Take A Shot At Beating The Flu
It's that time of year again. Time to break out the hats and mittens—and time for flu season. This year, take one extra step to stay healthy: Talk to your provider about getting a seasonal flu vaccine.
Flu Vaccine Recommendations
- The Centers for Disease Control and Prevention recommends that people ages 6 months and older receive the flu vaccine each year.
- Vaccination is especially important for people who are at high risk for serious flu complications, including young children; pregnant women; people with chronic health conditions like asthma, diabetes, and heart or lung disease; and people 50 years and older.
Vaccination is the single best way to protect you and your family against influenza.
Getting the flu shot is not a guarantee that you will not get the flu. However, if you do get the flu, the illness will probably be far less severe if you've been vaccinated.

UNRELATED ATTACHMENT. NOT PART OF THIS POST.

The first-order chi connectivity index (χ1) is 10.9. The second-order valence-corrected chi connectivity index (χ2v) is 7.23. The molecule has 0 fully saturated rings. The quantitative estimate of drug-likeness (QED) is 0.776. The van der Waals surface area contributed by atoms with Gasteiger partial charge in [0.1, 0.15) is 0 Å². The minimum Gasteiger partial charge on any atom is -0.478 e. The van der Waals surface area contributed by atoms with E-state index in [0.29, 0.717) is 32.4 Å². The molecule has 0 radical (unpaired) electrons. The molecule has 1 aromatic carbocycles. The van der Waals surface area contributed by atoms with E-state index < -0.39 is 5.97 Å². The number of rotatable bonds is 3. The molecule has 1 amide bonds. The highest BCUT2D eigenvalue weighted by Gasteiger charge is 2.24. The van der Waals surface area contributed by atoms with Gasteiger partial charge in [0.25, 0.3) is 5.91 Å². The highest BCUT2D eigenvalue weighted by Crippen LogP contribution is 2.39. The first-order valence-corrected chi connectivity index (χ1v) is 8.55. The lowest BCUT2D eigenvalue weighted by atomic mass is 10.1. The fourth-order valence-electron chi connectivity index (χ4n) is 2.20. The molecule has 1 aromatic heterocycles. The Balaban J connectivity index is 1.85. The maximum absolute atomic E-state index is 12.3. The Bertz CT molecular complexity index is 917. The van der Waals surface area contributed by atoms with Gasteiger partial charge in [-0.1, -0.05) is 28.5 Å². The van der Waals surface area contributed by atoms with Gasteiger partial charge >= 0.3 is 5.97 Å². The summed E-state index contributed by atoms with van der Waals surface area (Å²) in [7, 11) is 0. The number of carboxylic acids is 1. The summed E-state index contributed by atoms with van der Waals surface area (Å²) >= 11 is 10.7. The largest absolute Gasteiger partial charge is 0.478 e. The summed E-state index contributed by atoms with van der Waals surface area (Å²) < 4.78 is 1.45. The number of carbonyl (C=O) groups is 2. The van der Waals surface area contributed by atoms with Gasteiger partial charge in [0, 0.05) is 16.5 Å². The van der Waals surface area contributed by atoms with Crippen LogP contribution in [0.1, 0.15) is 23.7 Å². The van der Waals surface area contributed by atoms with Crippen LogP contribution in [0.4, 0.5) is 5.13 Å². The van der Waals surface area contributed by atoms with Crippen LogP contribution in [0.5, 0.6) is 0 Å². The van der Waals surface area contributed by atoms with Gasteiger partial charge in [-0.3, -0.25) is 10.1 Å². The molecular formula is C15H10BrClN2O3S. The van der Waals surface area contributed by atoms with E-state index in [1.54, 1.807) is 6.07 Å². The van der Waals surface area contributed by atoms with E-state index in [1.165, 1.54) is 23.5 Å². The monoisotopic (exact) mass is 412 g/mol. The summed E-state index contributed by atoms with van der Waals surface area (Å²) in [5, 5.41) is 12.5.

The flu vaccine is safe for just about everyone. Because the vaccine is made with killed viruses—or, in some cases, just the protein needed for protection—you won't get the flu from a flu shot. You may experience side effects, however, such as: soreness where you received the shot, fever, tiredness, and sore muscles. Any side effects will be mild and will probably last just one or two days.
Also, since eggs are used to produce most flu vaccines, people with allergic reactions to eggs—other than hives—should talk to their doctor before getting a flu shot. People with an allergy to any ingredient in a vaccine should also talk to their doctor first.